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Did the strike actually take place in 1919?

Dear Editor,
Your “Flashback” piece (08 December 2003) indicates that the original newspaper article “…appeared sometime in the 1930s…” However, the original article refers to involvement by “…Four members of the Royal Northwest Mounted Police of Canada…”
In fact, though, the name “Royal Northwest Mounted Police” existed only from 1904 until 1920. From 1873 to 1904, the Mounties were simply the “Northwest Mounted Police”. In 1904, King Edward VII bestowed the “Royal” designation. In 1920, reorganisation occurred, and the Mounties absorbed the Dominion Police. (The latter force had been responsible for Federal policing in Eastern Canada.) Concurrent with reorganisation, the newly combined Federal police forces became the Royal Canadian Mounted Police. As readers will surely infer, the new name reflected the Mounties’ greatly expanded jurisdiction.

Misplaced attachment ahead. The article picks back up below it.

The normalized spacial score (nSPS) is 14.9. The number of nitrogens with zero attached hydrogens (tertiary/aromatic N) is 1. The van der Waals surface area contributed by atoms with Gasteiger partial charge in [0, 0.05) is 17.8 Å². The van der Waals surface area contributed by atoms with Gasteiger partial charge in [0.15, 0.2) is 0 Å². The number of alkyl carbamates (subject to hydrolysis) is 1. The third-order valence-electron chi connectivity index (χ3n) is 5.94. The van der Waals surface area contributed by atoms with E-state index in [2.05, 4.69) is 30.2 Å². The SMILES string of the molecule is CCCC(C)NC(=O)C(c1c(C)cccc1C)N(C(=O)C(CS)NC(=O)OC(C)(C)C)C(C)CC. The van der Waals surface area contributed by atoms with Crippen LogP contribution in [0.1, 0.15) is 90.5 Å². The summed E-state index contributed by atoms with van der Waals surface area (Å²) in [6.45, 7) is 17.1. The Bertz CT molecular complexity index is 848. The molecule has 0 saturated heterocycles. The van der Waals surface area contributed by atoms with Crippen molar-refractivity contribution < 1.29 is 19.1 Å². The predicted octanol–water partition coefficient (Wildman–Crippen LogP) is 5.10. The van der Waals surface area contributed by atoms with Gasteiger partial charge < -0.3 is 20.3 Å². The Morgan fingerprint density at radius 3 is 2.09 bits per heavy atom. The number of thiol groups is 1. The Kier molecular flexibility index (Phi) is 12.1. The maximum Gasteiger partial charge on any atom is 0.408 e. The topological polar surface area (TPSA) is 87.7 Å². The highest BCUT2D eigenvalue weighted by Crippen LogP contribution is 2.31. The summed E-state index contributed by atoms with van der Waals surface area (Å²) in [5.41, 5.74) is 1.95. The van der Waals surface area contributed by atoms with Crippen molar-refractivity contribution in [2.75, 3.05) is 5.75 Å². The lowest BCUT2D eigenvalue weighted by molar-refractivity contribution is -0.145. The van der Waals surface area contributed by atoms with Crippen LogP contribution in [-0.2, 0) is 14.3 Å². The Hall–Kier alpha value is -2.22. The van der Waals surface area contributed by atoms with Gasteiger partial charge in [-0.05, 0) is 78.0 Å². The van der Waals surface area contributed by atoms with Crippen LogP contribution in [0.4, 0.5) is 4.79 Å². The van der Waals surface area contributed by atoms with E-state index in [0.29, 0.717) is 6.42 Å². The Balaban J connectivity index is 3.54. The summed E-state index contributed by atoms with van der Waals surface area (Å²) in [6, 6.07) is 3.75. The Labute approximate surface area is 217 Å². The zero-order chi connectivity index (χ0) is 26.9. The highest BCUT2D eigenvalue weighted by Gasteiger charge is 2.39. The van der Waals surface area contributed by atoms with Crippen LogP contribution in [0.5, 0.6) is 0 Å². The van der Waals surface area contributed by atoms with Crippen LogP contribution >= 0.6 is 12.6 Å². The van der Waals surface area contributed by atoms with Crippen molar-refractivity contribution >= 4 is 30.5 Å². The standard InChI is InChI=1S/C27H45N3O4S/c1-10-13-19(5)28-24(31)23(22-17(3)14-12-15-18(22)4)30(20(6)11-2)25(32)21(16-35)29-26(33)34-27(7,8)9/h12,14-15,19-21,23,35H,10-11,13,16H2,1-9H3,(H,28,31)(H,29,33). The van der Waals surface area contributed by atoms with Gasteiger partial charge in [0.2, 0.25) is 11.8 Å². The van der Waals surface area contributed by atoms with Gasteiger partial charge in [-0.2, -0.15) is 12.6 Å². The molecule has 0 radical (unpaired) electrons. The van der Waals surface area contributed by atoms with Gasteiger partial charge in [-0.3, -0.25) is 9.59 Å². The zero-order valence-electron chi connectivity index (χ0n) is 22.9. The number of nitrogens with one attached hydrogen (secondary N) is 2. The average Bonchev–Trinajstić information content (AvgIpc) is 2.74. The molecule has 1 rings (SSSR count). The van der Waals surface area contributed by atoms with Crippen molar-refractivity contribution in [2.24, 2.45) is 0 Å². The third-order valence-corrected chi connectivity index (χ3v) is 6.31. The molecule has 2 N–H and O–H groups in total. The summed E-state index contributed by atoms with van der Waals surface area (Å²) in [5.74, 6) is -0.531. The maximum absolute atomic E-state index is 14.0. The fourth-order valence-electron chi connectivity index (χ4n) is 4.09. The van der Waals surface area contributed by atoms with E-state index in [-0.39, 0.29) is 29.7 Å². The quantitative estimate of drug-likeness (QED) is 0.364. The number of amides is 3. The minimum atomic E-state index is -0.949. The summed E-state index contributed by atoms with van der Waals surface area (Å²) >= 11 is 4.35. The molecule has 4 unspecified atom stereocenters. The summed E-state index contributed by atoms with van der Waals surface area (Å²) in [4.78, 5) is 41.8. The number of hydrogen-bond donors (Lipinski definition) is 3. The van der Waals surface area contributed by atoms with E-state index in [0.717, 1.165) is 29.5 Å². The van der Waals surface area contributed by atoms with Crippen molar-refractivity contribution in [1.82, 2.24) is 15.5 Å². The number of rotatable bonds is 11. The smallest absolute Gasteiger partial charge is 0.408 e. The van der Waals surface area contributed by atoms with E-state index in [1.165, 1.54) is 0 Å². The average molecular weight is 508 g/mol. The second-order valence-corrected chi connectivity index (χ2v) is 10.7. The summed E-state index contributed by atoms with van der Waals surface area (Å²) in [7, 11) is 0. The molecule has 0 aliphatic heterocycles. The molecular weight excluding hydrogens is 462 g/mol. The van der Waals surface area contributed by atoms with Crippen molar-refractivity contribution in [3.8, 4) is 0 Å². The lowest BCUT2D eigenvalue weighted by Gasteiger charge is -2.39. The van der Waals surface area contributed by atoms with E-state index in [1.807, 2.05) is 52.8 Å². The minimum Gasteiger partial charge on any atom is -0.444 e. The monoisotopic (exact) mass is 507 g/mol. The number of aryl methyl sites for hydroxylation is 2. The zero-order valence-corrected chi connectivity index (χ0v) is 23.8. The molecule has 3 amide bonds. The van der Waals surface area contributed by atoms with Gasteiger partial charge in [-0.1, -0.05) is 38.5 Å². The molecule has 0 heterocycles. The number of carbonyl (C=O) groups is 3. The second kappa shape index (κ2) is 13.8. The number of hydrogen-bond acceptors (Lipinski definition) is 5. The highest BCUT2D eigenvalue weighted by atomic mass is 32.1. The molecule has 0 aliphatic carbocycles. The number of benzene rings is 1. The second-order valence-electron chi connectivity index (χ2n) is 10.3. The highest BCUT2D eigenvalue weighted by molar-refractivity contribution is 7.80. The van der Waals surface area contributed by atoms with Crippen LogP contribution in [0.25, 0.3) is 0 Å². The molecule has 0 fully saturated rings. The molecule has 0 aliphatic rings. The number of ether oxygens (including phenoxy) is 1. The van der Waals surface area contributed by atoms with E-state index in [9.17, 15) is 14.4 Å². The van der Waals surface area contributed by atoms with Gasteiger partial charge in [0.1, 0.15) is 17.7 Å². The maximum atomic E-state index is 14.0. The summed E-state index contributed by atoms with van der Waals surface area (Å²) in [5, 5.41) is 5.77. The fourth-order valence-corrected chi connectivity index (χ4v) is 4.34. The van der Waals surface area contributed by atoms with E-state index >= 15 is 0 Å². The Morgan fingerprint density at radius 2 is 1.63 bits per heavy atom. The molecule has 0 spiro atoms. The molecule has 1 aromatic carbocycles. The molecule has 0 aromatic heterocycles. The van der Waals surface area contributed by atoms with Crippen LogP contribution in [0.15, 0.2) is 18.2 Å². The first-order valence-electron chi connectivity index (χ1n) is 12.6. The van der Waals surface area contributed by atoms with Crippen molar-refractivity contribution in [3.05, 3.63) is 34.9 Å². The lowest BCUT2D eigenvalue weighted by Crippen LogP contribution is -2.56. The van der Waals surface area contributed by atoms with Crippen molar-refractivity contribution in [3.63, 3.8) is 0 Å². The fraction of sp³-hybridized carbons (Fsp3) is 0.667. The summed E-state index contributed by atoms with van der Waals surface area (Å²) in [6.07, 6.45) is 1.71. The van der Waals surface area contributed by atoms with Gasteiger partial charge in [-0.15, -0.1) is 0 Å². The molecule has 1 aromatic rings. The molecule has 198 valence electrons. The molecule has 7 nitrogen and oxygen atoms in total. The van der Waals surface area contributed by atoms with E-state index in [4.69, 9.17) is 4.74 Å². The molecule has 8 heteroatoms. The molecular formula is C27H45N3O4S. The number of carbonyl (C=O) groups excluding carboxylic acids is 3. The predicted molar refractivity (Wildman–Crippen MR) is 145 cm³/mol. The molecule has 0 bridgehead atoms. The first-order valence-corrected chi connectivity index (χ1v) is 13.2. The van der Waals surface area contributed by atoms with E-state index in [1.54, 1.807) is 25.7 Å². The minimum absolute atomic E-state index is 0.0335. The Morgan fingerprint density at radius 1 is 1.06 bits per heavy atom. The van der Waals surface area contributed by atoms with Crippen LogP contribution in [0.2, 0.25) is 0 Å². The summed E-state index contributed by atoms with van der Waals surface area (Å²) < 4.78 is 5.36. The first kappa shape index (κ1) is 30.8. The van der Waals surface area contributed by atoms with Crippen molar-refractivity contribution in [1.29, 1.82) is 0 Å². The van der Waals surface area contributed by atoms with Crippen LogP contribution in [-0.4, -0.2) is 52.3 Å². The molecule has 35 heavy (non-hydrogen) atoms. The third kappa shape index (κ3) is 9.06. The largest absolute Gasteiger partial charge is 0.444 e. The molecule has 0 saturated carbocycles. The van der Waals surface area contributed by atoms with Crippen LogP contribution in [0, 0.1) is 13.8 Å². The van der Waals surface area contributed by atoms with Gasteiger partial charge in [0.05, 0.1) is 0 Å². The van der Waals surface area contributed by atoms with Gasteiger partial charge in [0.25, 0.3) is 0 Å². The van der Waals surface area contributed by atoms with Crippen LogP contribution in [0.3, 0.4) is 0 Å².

Did the woodcutters’ strike actually occur in 1919, perhaps in imitation of the Winnipeg General Strike in May-June 1919? Alternatively, did a newspaper reporter err by referring to the Mounties by their former name?
–Keith Bricknell
Toronto, Ont.